Friday, September 16, 2005

The Disordered Presidency

The Moose ponders the politics of order.

Last night, Halloween came early as W. tried to present himself as an array of former Presidents. First, he attempted to connect with his inner LBJ. We now have a Republican President selling guns and butter. Goodbye Coolidge and hello FDR. Last night was devoted to articulating W's Gulf Coast New Deal. There was a little dash of Reagan as the President articulated some "enterprise" ideas no doubt cooked up by some right wing propeller heads at a think tank. Finally, George W. Bush was channeling the theme of George H.W. Bush. - message, I care.

It was a perfectly pedestrian speech - however the words were disconnected from his Administration's incompetence and indifference. Hopefully, it will be the harbinger of a new start. We will see.

The core problem that this punctuality-obsessed, exercise-crazed President faces is that he is presiding over disorder at home and abroad. The first obligation of government is the preservation of order. That might seem obvious, but politicians often ignore that maxim to their peril. And we usually hire Republican Presidents to restore and maintain order.

Larry Kaplan addresses the order question in the New Republic,

"It's no coincidence, then, that the question of order, and the government's ability to secure it, has returned to the American imagination. If you look at polls tracking opinions about the Iraq war, the decline in support for the war hasn't tracked casualty rates so much as it has the impression that the United States will never be able to stabilize Iraq--an impression fed every evening by televised images of mayhem in the streets of Baghdad. In New Orleans, too, the images of looting and widespread public disorder arguably left a more lasting impression than the spectacle of a major American city under water. This, at least, is what one can reasonably infer from newly released surveys showing that, as much as anyone else, Americans blame the residents of New Orleans for their lot--with whites, in particular, branding looters as "criminals" rather than "desperate people." At the same time, levels of faith in government's ability to provide for the physical security of its citizens, already on the wane before Katrina, or simple trust in government, which a June Gallup survey pegged at Watergate levels, can't sink much lower."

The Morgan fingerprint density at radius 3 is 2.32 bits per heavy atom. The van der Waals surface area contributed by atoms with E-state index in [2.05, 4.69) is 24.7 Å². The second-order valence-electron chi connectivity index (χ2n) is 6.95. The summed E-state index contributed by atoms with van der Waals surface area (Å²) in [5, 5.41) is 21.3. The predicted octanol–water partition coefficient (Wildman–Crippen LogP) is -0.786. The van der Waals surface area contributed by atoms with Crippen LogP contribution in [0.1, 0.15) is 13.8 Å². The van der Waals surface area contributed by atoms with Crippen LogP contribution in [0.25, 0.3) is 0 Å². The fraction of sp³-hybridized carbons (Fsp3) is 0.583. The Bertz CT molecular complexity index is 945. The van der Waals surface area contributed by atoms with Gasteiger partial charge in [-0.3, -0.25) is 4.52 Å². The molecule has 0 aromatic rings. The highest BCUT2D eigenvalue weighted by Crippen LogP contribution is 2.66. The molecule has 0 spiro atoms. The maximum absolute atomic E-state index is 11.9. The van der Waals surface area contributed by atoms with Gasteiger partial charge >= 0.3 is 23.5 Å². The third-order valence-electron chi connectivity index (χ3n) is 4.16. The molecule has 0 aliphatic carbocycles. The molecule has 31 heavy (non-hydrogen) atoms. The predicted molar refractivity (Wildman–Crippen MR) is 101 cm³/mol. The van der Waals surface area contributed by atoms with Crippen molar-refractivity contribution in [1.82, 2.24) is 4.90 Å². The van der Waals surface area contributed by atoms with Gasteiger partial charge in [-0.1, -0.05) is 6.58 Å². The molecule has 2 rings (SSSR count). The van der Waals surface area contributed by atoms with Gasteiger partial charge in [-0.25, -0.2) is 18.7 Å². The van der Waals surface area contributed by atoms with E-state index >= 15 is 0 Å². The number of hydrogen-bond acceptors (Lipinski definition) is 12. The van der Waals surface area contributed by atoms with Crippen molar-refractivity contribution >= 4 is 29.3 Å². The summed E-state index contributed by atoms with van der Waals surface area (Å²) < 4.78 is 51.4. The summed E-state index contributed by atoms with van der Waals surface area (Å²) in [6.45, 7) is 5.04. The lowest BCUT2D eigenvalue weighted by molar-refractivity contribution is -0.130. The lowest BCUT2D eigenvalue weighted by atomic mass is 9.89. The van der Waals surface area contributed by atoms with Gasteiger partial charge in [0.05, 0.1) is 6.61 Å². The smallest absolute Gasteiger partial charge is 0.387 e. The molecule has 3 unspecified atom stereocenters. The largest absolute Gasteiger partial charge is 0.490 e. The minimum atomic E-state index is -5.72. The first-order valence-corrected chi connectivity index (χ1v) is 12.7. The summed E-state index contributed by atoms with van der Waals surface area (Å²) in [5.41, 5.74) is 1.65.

Iraq and Katrina are linked by the failure of the Bushies to control the situation. It is disconcerting to see the party of order as incompetent, hapless and weak. Ironically, that is how the Democrats have been usually perceived over the past forty years, as the Moose pointed out a few months ago.

"Americans long for it -- social order, law and order, world order. But ever since the chaos of the 1960s, voters have felt one aspect of order or another slipping away. And, fairly or not, Americans have perceived a Democratic tolerance for disorder and a Republican commitment to restoring order. That has been the subtext of every presidential election since 1968, although it has usually been called by other names -- like abortion, gay rights, flag burning, or "values." It explains why, in most national contests, Republicans have won."

The order issue is not merely addressing crime - it is far broader. It also includes the maintenance of civil order through social and racial justice. It involves the efficient delivery of government services. It requires stemming fiscal incontinence and restoring stable gas prices. And at the moment, America is lacking a "daddy party" to maintain order. John Dickerson writes in an important piece in Slate,

"Democrats don't need to rile up their base any more. They need suburban voters, and for suburban voters, Katrina isn't so much about race, it's about homeland security-about what would happen if someone bombs their mall. Some Democrats understand this already. Senate Minority Leader Harry Reid and Sen. Clinton have both tried to pitch sensible reconstruction plans for the Gulf while also talking about the glaring problems exposed in the country's homeland security.

"If Democrats are going to seize their moment, though, they are going to have to settle the debate between those palsied by their hatred of Bush and the swing-vote-seeking centrists. The Clinton and Reid arguments have to silence or at least moderate the Dean ones. They have to show, as one Democratic strategist put it, "that we can be the daddy party."

The Moose asks the donkey - "Who's your daddy?"
-- Posted at 8:26 AM | Link to this post | Email this post